Ministers are quaking in their boots.
Today, the Daily Telegraph printed the report into their investigation of the expenses of UK Members of Parliament, without the big black lines through them that MPs have been spending time scribbling in before the supposed official release in July.
Although if it was someone committing benefit fraud you can be sure that they would be down the station being charged, and their fingerprints and DNA taken, it appears that MPs are above the Law of the Land and the police have instead been called in to investigate how The Telegraph got hold of the documents.
Immigration Minister Phil Woolas called the Telegraph’s reporting “absolutely disgusting” and seems to believe that the newspaper’s claims might be “actionable” and is seeking legal advice. A pity he doesn’t understand the difference between ‘claims’ and ‘evidence’.
Minister’s are attempting to defend themselves by stating that all their claims were made within the rules. It’s unlikely to help Peter Mandelson’s case as he claimed £2850 less than a week after announcing his decision to stand down as an MP. Then he sold the house at a large profit.
Jack Straw claimed his full council tax on his constituency house in Blackburn, Lancs whilst receiving a 50 percent zero occupancy discount. On July 20th 2008, just two months after discovering that he would be found out because expenses would be made public, he paid it back, his letter marked “In confidence” as he had hoped to keep it secret.
However, all of them are exposed as criminals by the very rules they claim to have upheld. Those rules are laid out in the Minister’s Green Book 2009. (pdf file)
The Green Book contains Fundamental Principles based on ‘The Code of Conduct and the Rules relating to the conduct of Members’.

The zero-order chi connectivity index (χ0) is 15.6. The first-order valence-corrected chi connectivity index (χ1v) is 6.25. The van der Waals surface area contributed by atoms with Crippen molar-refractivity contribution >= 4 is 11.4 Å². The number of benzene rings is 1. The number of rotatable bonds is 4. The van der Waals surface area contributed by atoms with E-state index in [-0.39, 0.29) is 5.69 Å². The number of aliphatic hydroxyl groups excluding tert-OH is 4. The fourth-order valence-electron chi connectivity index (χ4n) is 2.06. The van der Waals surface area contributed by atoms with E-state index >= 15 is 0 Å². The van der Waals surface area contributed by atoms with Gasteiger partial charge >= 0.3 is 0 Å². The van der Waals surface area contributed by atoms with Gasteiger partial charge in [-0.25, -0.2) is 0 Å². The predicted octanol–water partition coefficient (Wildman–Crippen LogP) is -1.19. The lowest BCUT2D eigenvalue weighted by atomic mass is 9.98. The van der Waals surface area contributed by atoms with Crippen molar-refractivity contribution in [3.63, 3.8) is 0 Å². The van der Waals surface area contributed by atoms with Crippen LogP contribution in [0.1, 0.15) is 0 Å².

The first of these Principles states:
“Claims should be above reproach and must reflect actual usage of the resources being claimed.”
The fifth Principle states:
“Members must ensure that claims do not give rise to, or give the appearance of giving rise to, an improper personal financial benefit to themselves or anyone else.”
Furthermore, “Members are committed to openness about what expenditure has been incurred and for what purposes.”
So, not only are their claims definitely not above reproach, and clearly giving the appearance of improper personal benefit; but they can even be seen trying to cover them up, which is hardly in keeping with their duty to be “committed to openness”.
In the next section of The Green Book 2009, ‘Applying the Principles’, Ministers are given a set of questions “designed to assist Members in coming to a decision about whether or not costs incurred are appropriate to be met from the allowances”.
One of those questions is:
“Could the claim in any way damage the reputation of Parliament or its Members?”
And so we have our answers.
These claims have damaged the reputation of parliament and its Members, they have not been above reproach, and they have not been committed to openness about their expenses.
“Above reproach” are the two words that sentence them.
I reproach thee, sleazy and thieving varlets, and call for the full weight of the Hammer of Law to fall upon you.
Benefit Fraud is a crime. No Ifs, no Buts.
©2009 The Initiatrix